Network IDS's tend to run passively, so they don't respond to network traffic: they just listen. No way to get it to respond in such a way as to determine that it is running, what kind, or what version. You'd need to go a different route to glean that info.


2

A lot of anti-malware 'heuristic'-engines do this kind of stuff. They check entropy of chunks of code, or even the entire PE. Lots of malware is obfuscated to exist longer in the wild. The problem with this kind of detection is that is works poorly with smart-er attackers. eg when I write exploits, I randomize everything keep things small and you will ...


2

The page lists the affected systems and your windows 7 32bit is not included: Affected Avaya DefinityOne Media Servers Avaya IP600 Media Servers Avaya S3400 Message Application Server Avaya S8100 Media Servers Microsoft Windows 2000 Advanced Server SP1, SP2, SP3, SP4 Microsoft Windows 2000 Datacenter Server SP1, SP2, SP3, SP4 Microsoft Windows 2000 ...


2

If you're worried about security you could use the naxsi module with nginx and catch such attempts a bit more explicitely with rules. I'm pretty happy with it - it's fast and lightweight. https://github.com/nbs-system/naxsi


2

As you mentioned if someone manages to get root access to your server its game over. The best practices to keep your server safe are: Strong password policy Keep it patched all the time Enforce additional safety mechanisms on the server such as SELinux, AppArmor etc... (assuming this is a linux server?) there is a good list of these on ubuntu's site Don't ...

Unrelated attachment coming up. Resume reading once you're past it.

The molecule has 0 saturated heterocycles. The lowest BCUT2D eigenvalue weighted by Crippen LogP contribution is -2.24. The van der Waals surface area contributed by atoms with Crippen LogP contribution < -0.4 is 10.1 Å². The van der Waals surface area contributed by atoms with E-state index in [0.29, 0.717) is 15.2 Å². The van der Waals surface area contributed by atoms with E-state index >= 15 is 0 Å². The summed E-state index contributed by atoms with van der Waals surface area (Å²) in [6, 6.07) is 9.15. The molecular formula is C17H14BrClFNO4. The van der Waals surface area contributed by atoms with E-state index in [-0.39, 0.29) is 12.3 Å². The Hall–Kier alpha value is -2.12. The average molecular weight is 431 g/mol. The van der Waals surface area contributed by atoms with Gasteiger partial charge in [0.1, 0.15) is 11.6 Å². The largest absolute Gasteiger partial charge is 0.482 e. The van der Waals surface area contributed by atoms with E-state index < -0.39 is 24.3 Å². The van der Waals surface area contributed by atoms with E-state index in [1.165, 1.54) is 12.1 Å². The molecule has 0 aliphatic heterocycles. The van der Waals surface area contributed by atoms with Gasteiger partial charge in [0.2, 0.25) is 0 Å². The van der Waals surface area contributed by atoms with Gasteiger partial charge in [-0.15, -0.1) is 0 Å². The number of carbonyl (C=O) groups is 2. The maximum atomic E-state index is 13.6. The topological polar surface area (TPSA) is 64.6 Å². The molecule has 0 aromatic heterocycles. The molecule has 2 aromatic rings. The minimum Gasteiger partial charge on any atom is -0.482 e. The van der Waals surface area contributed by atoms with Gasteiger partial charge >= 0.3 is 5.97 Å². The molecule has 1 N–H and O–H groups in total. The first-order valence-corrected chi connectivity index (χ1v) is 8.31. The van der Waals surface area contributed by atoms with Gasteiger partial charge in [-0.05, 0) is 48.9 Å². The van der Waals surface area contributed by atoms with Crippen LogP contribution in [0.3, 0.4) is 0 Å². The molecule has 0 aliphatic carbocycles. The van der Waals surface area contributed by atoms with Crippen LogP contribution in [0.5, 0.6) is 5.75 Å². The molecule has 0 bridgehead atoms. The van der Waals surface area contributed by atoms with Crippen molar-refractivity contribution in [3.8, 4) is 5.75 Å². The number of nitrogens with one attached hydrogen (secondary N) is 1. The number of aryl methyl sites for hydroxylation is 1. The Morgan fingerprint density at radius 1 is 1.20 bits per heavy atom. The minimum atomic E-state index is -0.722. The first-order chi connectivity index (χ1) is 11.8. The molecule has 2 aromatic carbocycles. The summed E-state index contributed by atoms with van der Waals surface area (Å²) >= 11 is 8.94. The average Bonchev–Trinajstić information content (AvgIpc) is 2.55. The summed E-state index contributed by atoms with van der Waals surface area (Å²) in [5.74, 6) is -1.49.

2

Do they still sell IDS? I think most vendors these days have an Intrusion Prevention device. This device can be configured to work in 'IDS' or 'IPS' mode. In fact you can even be as specific as saying for a particular set of signatures just detect, do not prevent. You would do this for signatures that are known to throw a lot of false positives. And for some ...


2

I would first try to contact the vendor and explain to them what occurred so that they would re-do your license to allow you to move your scanner to where it should be. Most, if not all would do this. Secondly, I don’t want to misinterpret things here, but when you state “due to limitations on Gov cloud” I am interpreting this to mean you do not have ...


2

I don't have much experience with AWS, but if your main goal is to protect against web-related exploits like XSS, SQL injection, etc., then a web application firewall may be more effective. Snort certainly has rules available for these things, but in my experience a web application firewall will do a better job. This thread has a good explanation on why this ...


2

An NIDS would not be able to detect a buffer overflow for a couple of reasons. It's impossible to know what the target platform for the payload is; strictly based off of network traffic. Exploits at the network level most likely target some application or daemon on the other side. The buffer overflow is likely targeting a specific vulnerability, and this ...


2

A tool like HP ArcSight can be customized very deeply, and just writing the right use cases and rules to correlate relevant events and alert on meaningful incidents, is super hard. Many organizations fail miserably implementing ArcSight. Just getting raw logs through connectors to logger and then to ESM, and then writing use cases is a project that ...